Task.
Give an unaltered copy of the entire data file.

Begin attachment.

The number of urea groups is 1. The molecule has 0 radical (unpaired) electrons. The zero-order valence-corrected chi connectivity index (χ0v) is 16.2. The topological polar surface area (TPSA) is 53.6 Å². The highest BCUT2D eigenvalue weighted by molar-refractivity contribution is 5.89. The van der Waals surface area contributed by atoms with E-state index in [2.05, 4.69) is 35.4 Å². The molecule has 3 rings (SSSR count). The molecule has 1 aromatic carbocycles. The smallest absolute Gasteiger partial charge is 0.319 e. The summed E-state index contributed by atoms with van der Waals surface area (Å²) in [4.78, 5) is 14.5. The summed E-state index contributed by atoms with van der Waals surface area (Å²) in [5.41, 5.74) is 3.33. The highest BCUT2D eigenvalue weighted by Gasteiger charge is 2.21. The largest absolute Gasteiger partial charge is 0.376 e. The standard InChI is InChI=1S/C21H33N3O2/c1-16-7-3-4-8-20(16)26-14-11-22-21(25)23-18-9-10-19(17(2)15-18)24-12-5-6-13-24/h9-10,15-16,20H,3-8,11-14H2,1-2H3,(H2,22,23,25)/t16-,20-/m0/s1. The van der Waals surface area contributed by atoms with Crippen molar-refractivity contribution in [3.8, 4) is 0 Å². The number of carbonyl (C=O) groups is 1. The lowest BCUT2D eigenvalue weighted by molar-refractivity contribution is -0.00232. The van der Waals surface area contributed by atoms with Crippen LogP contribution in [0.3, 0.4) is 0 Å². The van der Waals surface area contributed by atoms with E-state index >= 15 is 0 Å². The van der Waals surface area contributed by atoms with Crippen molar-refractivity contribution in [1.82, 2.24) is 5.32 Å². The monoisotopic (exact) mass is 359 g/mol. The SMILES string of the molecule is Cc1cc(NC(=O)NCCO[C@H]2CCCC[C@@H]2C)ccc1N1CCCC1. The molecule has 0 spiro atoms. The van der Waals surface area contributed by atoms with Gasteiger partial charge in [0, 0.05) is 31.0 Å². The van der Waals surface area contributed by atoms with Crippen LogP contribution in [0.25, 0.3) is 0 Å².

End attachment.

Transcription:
The number of urea groups is 1. The molecule has 0 radical (unpaired) electrons. The zero-order valence-corrected chi connectivity index (χ0v) is 16.2. The topological polar surface area (TPSA) is 53.6 Å². The highest BCUT2D eigenvalue weighted by molar-refractivity contribution is 5.89. The van der Waals surface area contributed by atoms with E-state index in [2.05, 4.69) is 35.4 Å². The molecule has 3 rings (SSSR count). The molecule has 1 aromatic carbocycles. The smallest absolute Gasteiger partial charge is 0.319 e. The summed E-state index contributed by atoms with van der Waals surface area (Å²) in [4.78, 5) is 14.5. The summed E-state index contributed by atoms with van der Waals surface area (Å²) in [5.41, 5.74) is 3.33. The highest BCUT2D eigenvalue weighted by Gasteiger charge is 2.21. The largest absolute Gasteiger partial charge is 0.376 e. The standard InChI is InChI=1S/C21H33N3O2/c1-16-7-3-4-8-20(16)26-14-11-22-21(25)23-18-9-10-19(17(2)15-18)24-12-5-6-13-24/h9-10,15-16,20H,3-8,11-14H2,1-2H3,(H2,22,23,25)/t16-,20-/m0/s1. The van der Waals surface area contributed by atoms with Crippen molar-refractivity contribution in [3.8, 4) is 0 Å². The number of carbonyl (C=O) groups is 1. The lowest BCUT2D eigenvalue weighted by molar-refractivity contribution is -0.00232. The van der Waals surface area contributed by atoms with Crippen LogP contribution in [0.3, 0.4) is 0 Å². The van der Waals surface area contributed by atoms with E-state index >= 15 is 0 Å². The van der Waals surface area contributed by atoms with Crippen molar-refractivity contribution in [1.82, 2.24) is 5.32 Å². The monoisotopic (exact) mass is 359 g/mol. The SMILES string of the molecule is Cc1cc(NC(=O)NCCO[C@H]2CCCC[C@@H]2C)ccc1N1CCCC1. The molecule has 0 spiro atoms. The van der Waals surface area contributed by atoms with Gasteiger partial charge in [0, 0.05) is 31.0 Å². The van der Waals surface area contributed by atoms with Crippen LogP contribution in [0.25, 0.3) is 0 Å².